In this blog, I want to talk about social listening.
Social listening is the act of actually listening to public conversations that are happening across social media and forums and blogs.
In the past six months I've read two media articles criticising government and public sector agencies for engaging in social listening.
I have to say that I disagree with the fundamental concept and argument being put across in those media articles suggesting that social listening is some form of big brother where people are listening into private conversations and that particular individuals are being listened to.
From my point of view, any government or public sector agency worth their salt (that's a good Irish phrase) so doing their work in terms of best practice, would be fully au fait and fully aware of the narrative and the conversations that are happening on social media. Click To Tweet
Social media is mainstream communications.
You may agree or disagree with it, but actually we have journalists, we have media outlets who are breaking news first on social media.
They're developing stories, they're sharing their interviews and updates right across the social web, they're getting clicks and they're getting advertising revenue on the back of social media.
When you engage in social listening, you are using artificial intelligence, you're using machine learning software in order to create and to aggregate data related to keywords.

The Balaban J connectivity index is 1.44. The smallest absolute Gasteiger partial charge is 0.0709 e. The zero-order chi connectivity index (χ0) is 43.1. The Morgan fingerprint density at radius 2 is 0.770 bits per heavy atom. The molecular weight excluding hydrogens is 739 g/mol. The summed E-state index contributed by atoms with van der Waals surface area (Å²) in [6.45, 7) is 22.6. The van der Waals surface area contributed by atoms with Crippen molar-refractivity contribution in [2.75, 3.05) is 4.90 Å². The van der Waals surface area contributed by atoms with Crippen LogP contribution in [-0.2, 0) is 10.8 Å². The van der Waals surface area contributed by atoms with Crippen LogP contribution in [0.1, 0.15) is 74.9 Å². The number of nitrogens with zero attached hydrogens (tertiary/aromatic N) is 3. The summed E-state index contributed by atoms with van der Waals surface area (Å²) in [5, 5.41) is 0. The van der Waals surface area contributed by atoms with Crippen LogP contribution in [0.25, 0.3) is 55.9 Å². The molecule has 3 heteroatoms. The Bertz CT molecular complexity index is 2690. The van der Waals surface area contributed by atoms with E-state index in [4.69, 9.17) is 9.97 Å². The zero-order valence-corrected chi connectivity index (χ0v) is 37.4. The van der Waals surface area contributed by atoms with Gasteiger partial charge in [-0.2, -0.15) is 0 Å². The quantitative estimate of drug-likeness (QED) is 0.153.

Let's say that I wanted to do social listening for the National Health Service in the United Kingdom, I might set up alerts for any time that the NHS related to Covid-19 is is mentioned on social media.
Why do I do it?
Because I want to be informed, I want to take the temperature of the public around coronavirus, I want to understand how they feel about policies that we're introducing, I want to understand where their gripes, their concerns, their complaints are, because we know a lot of people go to social media and share their dissatisfaction with public services.
I also want to know who has maximum share of social voice around coronavirus in different parts of the UK.
We know that the coronavirus has peaks and troughs and obviously you're interested in the geographic conversations as well as the conversations around particular topics.
So it's really really important that if you are serious about social media, if you're serious about listening to the public, hearing what they're saying and understanding where they're coming from.
This can make you a better communicator.
This is not big brother in my view.
This is social media best practice.
This is actually government and public sector caring about what's being said and using that information to fill any gaps and any voids in any vacuum in their communication plan and also correcting the record, because we know that there's a rise in digital disinformation in 2021.
In fact that was my prediction in the 2021 State of Social Media Report produced by TalkWalker in conjunction with HubSpot and that appeared at number two in the top 10 social media trends of 2021.
So correcting the record and trying to overtake people who like to spread disinformation for their own benefit or maybe they're genuinely misinformed.
In my view, social listening is a fundamental part of any government social media strategy.
It is also listening to publicly available information that citizens are putting out on social media and it also will identify particular trends or concerns and gaps in communication that they might have in their strategy.
As always I'd love to know your thoughts on this.
Social listening is one of the topics that we cover in the Diploma in Social Media for Government and Public Sector, so if you'd like to know more about social listening, why not consider taking that course, you can find out more information at the link below;